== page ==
Why You May Want to Bury Your Money in the Backyard

Why You May Want to Bury Your Money in the Backyard

NEW YORK (MainStreet)—It's getting to the point where wealthy investors might just start burying their money in the backyard. A Spectrem study of households with annual incomes of $750,000 or more says the richest segment of investors is getting very cautious.

A vast majority of the affluent money makers (70%) say they plan to put money into savings accounts over the next year. That's right, savings accounts. Nearly half (48%) report they will be investing in money market funds. Give them a towel and a cup of Gatorade; they're out of the game and on the sidelines.

And forget fixed income. Only one-quarter of these well-heeled households are planning on buying individual bonds or bond mutual funds. And the only international exposure they're looking to get will be from a tan on the beach in Sanya. Just 26% say they will consider overseas investments of any type, including stocks and mutual funds.

Sorry, Trump -- even real estate was down the list for most of the wealthy investors surveyed, with only 14% saying they would invest in real estate over the next 12 months. Drilling down to alternative investments, hedge funds and private equity firms were of interest to 21% of the affluent respondents.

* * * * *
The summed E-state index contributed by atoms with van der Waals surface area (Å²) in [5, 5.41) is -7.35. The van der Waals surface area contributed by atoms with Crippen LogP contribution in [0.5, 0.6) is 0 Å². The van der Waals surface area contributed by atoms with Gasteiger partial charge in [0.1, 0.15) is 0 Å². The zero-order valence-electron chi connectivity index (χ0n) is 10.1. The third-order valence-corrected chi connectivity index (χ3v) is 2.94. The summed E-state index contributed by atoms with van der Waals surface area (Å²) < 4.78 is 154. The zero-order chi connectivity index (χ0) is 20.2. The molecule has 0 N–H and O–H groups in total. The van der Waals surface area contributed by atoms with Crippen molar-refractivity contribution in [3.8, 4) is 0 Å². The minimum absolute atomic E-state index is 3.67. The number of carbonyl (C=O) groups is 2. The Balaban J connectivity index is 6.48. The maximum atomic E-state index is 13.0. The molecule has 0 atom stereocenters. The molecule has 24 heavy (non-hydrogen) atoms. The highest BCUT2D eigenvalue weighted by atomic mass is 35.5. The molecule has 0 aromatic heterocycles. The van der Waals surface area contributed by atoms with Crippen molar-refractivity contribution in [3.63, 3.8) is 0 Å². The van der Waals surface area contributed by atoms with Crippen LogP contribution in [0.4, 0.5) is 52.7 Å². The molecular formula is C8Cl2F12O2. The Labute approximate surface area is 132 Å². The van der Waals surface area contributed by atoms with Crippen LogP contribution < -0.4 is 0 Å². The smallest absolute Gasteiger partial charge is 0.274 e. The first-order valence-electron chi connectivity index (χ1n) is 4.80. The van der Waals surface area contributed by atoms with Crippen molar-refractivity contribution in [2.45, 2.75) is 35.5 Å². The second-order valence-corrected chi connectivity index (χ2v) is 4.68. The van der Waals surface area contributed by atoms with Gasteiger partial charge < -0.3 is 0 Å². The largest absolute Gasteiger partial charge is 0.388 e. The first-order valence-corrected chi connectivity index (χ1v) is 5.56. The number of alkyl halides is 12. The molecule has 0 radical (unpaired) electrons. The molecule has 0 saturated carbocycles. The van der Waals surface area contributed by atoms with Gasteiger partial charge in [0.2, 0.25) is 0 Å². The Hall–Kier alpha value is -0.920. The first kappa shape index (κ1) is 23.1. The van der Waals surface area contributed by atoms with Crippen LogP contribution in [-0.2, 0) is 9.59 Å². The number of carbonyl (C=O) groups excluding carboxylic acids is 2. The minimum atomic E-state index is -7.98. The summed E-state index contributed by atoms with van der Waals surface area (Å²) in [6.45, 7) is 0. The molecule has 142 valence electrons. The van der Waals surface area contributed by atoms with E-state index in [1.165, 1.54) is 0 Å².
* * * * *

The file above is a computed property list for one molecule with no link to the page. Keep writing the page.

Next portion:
If you're loaded, what would be your biggest concern when it comes to investing? When the survey asked these top-tier money makers to list the factors that most influence their investment strategies, most agreed that all aspects of investments have to be considered – but 88% said the level of risk was the biggest factor. Other considerations were diversifying a portfolio (82%), the reputation of the companies where investments are made (78%), and 72% said the tax implications of investments were factors in determining where their money was invested.

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